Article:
In March 2012, I posted a blog about “restorative justice” after reading a concise 65-page book entitled, “The Little Book of Restorative Justice” by Howard Zehr with Ali Gohar (Good Books 2002). In this tome, the author emphasizes that “restorative justice” is not about forgiveness or reconciliation nor is it mediation nor is it designed to reduce recidivism. It is neither an alternative to prison nor replaces our legal system. (Id. at pp 8-13).
Rather, it is a philosophy that emphasizes “needs and roles”, focusing on harms, obligations and “putting right” the wrong. It is “. . .based upon an old, common sense understanding of wrongdoing:”
- “Crime is a violation of people and of interpersonal relationships.”
- “Violations create obligations.”
- “The central obligation is to put right the wrongs.” (Id. at p. 19).
In short, it is about relationships. We are all interconnected so that a crime:
. . . is a wound in the community, a tear in the web of relationships. Crime represents damaged relationships. . . .[D]amaged relationships are both a cause and the effect of crime. (Id. at p. 20).
Thus, harm to one is harm to all. (Id.)
Because we are all interrelated, we each have mutual obligations and responsibilities to “put right” the wrong. “Putting right” involves not only the offender and the victim but the community as well. Restorative justice asks: who has been hurt? What are their needs? And whose obligations are these? (Id. at pp. 20-21).
Restorative justice is a process to involve to the extent possible, those who have a stake in a specific offense and to collectively identify and address harms, needs and obligations in order to heal and put things as right as possible. (Id. at p. 37).
The guiding questions are simple:
- Who has been hurt?
- What are their needs?
- Whose obligation are these?
- Who has a stake in this situation?
- What is the appropriate process to involve stakeholders in an effort to put things right? (Id. at p. 38).
The key concepts are harm, needs, obligations, stakeholders, “putting right” and doing so while showing respect for all. (Id. at p. 40-41.)
I provide this background because a recent article in the New Orleans Times-Picayune(posted on September 19, 2016) discusses the successful use of restorative justice. In the article entitled “Mediation effort produces guilty plea in 2015 7th Ward Killing”, the reporter- Ken Daley- discusses how Cornell Augustine, pled guilty to manslaughter on the day his trial was to begin, thereby accepting both responsibility for his crime as well as a 30-year prison term.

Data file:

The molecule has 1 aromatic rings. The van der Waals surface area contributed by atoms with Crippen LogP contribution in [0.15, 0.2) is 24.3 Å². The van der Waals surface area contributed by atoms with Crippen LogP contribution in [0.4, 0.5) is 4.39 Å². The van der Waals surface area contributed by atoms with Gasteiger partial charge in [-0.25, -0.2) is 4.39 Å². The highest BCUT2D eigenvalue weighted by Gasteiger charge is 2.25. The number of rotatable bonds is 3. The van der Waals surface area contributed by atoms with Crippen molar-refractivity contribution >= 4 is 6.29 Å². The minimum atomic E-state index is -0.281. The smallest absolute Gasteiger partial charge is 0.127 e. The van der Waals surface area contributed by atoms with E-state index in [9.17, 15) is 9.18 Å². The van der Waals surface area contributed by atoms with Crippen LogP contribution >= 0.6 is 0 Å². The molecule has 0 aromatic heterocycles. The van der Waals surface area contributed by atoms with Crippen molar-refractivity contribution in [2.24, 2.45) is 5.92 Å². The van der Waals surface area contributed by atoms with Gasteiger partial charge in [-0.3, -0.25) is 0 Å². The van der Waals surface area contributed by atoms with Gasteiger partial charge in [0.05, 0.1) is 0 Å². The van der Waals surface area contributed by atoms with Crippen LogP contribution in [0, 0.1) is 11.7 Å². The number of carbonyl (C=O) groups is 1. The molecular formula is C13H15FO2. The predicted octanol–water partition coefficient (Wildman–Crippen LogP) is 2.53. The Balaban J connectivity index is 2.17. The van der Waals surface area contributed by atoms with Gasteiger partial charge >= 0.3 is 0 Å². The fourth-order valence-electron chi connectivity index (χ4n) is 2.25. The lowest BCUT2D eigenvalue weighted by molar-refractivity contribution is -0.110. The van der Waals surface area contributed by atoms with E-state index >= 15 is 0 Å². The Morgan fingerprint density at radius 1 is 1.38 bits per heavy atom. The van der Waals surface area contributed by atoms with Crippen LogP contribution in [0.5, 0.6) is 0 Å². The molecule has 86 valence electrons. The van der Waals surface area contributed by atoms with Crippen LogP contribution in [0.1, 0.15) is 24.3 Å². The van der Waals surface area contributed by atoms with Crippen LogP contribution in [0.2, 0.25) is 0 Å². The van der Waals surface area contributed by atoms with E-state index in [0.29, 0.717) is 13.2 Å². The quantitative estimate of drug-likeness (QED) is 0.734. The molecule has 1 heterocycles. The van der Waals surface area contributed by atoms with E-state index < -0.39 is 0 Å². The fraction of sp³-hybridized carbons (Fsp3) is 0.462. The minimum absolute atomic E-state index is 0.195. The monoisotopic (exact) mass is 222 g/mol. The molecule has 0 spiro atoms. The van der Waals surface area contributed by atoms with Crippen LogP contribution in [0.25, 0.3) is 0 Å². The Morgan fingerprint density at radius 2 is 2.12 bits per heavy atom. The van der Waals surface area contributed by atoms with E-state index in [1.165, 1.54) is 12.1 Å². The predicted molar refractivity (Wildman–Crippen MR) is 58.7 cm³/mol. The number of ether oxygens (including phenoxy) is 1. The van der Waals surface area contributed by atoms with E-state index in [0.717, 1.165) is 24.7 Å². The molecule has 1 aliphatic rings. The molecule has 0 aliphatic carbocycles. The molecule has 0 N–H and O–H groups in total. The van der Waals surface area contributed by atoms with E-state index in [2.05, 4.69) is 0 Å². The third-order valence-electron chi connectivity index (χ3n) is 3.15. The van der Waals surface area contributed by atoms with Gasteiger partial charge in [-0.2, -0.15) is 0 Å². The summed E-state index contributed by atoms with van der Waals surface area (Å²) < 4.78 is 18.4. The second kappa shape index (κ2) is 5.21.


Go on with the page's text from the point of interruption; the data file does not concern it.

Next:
The defendant, Cornell Augustine, was charged with second degree murder after shooting Gregory Journee five times during a scuffle that started in the bar in which the defendant was the bartender and ended outside. The scuffle started between Augustine and one other; when Journee attempted to break up the fight, Augustine broke free from Journee’s choke hold, pulled out a gun and shot him. Although Augustine fled the scene, he was arrested soon thereafter.
Defendant Augustine entered the guilty plea after he spent nearly two hours during the previous Friday in an emotional meeting with the victim’s family and state prosecutors. As is typical in such meetings:
Condemnations were aired. Regrets were expressed and accepted. Tears were shed. And by meeting’s end, all parties were ready to spend the weekend considering whether a 30-year sentence was fair in a plea deal that averted the uncertainty and cost of a trial. Augustine faced life imprisonment if convicted of murder, and 20-40 years if convicted of manslaughter, which both sides privately considered the case’s most likely outcome. (Id.)
Augustine’s attorney Kevin Boshea emphasized the ingredients necessary for a successful session:
“The fact they believed my client truly had remorse made this mediation idea possible,” Boshea said. “We sat down. My client’s family got to feel their pain and their family got to feel our pain. And my client was very contrite and remorseful for what had taken place. We talked at length and, at some point, said, ‘Let’s work it out.’ And from our standpoint, I think it was the best result possible. (Id.)
And the district attorney- Leon Cannizzaro noted the important take-away:
‘You can’t expect everyone to walk away from something like this happy’, Cannizzaro said, ‘because a life was lost and another person has to give up his youth because of his criminal act. But it spared everyone the expense, the anguish, the uncertainty of the trials and appeals. And I think, to that extent it was a good result….’ (Id.)
As of September 17, 2016, there has been 119 murders in New Orleans this year. Not surprisingly, it has one of the highest murder rates in the country. According to the news article, this is the first time restorative justice has been used in a murder case in Orleans Parish. Hopefully, it will not be the last.
…. Just something to think about.